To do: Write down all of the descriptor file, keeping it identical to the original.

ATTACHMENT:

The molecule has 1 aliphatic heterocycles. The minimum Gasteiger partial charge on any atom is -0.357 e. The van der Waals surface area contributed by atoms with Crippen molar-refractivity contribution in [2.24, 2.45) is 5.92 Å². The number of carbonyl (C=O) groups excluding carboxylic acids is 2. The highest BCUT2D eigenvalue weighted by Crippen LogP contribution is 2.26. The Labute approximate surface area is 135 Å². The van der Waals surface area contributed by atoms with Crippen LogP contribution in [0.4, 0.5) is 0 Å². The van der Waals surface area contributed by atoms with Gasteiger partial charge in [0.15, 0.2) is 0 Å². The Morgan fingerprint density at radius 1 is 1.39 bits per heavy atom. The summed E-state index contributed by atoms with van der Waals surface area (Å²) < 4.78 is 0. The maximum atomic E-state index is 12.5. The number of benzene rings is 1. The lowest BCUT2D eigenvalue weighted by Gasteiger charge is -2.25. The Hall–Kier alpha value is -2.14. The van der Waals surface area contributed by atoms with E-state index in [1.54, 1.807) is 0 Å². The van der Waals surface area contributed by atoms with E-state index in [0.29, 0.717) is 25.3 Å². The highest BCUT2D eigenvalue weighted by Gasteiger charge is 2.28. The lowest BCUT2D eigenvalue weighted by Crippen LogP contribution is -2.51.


The molecule has 1 aliphatic heterocycles. The minimum Gasteiger partial charge on any atom is -0.357 e. The van der Waals surface area contributed by atoms with Crippen molar-refractivity contribution in [2.24, 2.45) is 5.92 Å². The number of carbonyl (C=O) groups excluding carboxylic acids is 2. The highest BCUT2D eigenvalue weighted by Crippen LogP contribution is 2.26. The Labute approximate surface area is 135 Å². The van der Waals surface area contributed by atoms with Crippen LogP contribution in [0.4, 0.5) is 0 Å². The van der Waals surface area contributed by atoms with Gasteiger partial charge in [0.15, 0.2) is 0 Å². The Morgan fingerprint density at radius 1 is 1.39 bits per heavy atom. The summed E-state index contributed by atoms with van der Waals surface area (Å²) < 4.78 is 0. The maximum atomic E-state index is 12.5. The number of benzene rings is 1. The lowest BCUT2D eigenvalue weighted by Gasteiger charge is -2.25. The Hall–Kier alpha value is -2.14. The van der Waals surface area contributed by atoms with E-state index in [1.54, 1.807) is 0 Å². The van der Waals surface area contributed by atoms with E-state index in [0.29, 0.717) is 25.3 Å². The highest BCUT2D eigenvalue weighted by Gasteiger charge is 2.28. The lowest BCUT2D eigenvalue weighted by Crippen LogP contribution is -2.51.